"A much-needed literary protest against modern and ancient historical revisionism.”
"Throat-grabbing, pedal-to-the-metal pacing...Levin captivates the reader with both plausibility and imagination. The Last Ember is a prize to be savored."
—New York Times best-selling author Steve Berry
Last August the DNA within the bones found beneath a layer of concrete in an England parking lot confirmed that the former King was laid to rest there once upon a time. Thing is, no one has agreed upon anything since. He was clearly buried with great haste and no ceremony, having been crammed into an uneven hole without a coffin or tokens for the afterlife. The man died on a battlefield. Perhaps the battle was happening still, and the urgency of ceremonial burial is likely outweighed by the urgency of getting the hell out of there if you’re on the losing team and are still somehow whole.
There again, there may be proof that the King’s hands were bound by rope in the pit, in which case pomp was even more – entirely! – out of the question . . .
Probably not. The “White City” of legend, if it ever existed at all, sits below thick untouched canopy in the Mosquitia region of Honduras, where walking around with digging equipment and a compass will do an archaeologist no good. This is where Steve Elkins, an amateur explorer and film maker, appeals to professionals pining for the discovery of La Ciudad Blanca: He has helped secure enough monetary backing to employ LiDAR (airborne light detection and ranging), at the price of $1.5m, for one of the first times in the history of field research.
What they found was a digitally animated promise that something manmade exists there. Could this be the settlement that eluded Cortes? Mr. Elkins thinks so. He’s so certain, he’s making a documentary as the facts begin unfolding . . .
Back in February, the embattled bones of former King of England, Richard III, were found under the concrete of a parking lot in Leicester, in the East Midlands of that country.
Never let anyone say otherwise. There is no shortage of literary fodder for the historically inclined. You may walk right over it on your way to the grocery store.
Time goes fast these days, and news comes just as quick — sometimes only four thousand years after the fact. This just in: Researchers have found a man made stone burial site twice the size of Stonehenge underwater in the Sea of Galilee. Question is, what’s it doing there?
Remember the Black Death? The disease that killed at least a third of Europe and set in motion the social and economic changes that eventually ended the Middle Ages?
Turns out it’s still around.
The Black Death hit Europe and other parts of the world every century or so after its first appearance; it even hit India in the early twentieth century. But it has gotten less and less virulent over the centuries. Maybe because it’s gotten weaker, maybe because it mutated, maybe because most people now have resistance to it. But this study shows strong evidence that the current bubonic plague is indeed the same one that devastated the medieval world.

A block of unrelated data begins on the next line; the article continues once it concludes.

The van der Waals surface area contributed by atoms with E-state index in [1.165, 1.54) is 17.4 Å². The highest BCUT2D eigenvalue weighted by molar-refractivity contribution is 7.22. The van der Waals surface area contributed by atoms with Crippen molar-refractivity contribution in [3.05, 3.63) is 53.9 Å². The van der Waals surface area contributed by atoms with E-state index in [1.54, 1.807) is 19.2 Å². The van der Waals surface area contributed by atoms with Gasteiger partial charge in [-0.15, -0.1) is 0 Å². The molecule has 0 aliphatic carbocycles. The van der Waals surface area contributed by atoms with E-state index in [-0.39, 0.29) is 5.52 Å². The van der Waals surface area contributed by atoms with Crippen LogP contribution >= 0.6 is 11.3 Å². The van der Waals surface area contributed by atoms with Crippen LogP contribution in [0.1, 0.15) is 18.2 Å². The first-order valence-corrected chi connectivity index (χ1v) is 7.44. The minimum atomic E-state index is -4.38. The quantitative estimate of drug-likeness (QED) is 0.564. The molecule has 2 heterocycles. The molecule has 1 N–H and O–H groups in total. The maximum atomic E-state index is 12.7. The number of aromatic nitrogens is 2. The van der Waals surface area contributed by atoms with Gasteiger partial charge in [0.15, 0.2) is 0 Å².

That’s right – the Black Death is still out there.
The 5.8 magnitude earthquake that struck the Eastern Seaboard yesterday thankfully caused minimal injuries and fairly little damage, but not everything got off scot-free. One of the quake’s victims was the Washington Monument, which suffered apparently minor cracking at its very top.
The Monument is closed for the moment while the Parks Service investigates and repairs the damage, but it doesn’t sound too serious.
Other monuments in the past haven’t been so lucky. A few severe earthquakes early in the last millennium heavily damaged the Great Lighthouse and left it a heap of rubble. It had already stood for well over a thousand years, which is a pretty good run. The Colossus, another one of the ancient Wonders of the World, didn’t last nearly so long – an earthquake toppled it less than a hundred years after its construction. The Mausoleum’s destruction is less clear, but an earthquake seems the likely culprit as well. Likewise for the Hanging Gardens (if they existed!).
Only three Wonders escaped death by earthquake – the Statue of Zeus and the Temple of Artemis were both burned and looted. And the Pyramids, of course, still stand.
In the Talk of the Town on August 8th (New Yorker subscription required), Nick Paumgarten wrote about very, very vintage trunks found beneath Stuy Town. Tenants have been storing their luggage beneath the complex since the 1940s, and for whatever reason, most of them are still there even though the tenants have moved on or, mostly, passed away.
The trunks are a relic of an earlier time; Paumgarten mentions Cunard line stickers and grand hotels, memories of the era of transoceanic liners that dominated before jets.
The new owners of Stuy Town want to clean out the trunks and use the dozens of storage areas for something more valuable. Maybe, if the tenants let them get away with it, they’ll hawk the trunks on Storage Wars and some enterprising individual will buy a complete cut of Metropolis, or the truth behind where the Nazis found the Holy Lance.
Or maybe they’ll just find musty old clothes and sixty year old advertisements – but isn’t that something, too?
Deadline Hollywood just posted a new teaser trailer for Tinker, Tailor, Soldier, Spy, based on the fantastic 1974 John le Carré thriller. Check it out:
The movie, starring Gary Oldman and a number of great British actors, comes out on November 18th. Tinker Tailor is one of my favorite le Carré novels, and so far this looks like it will be a great adaptation.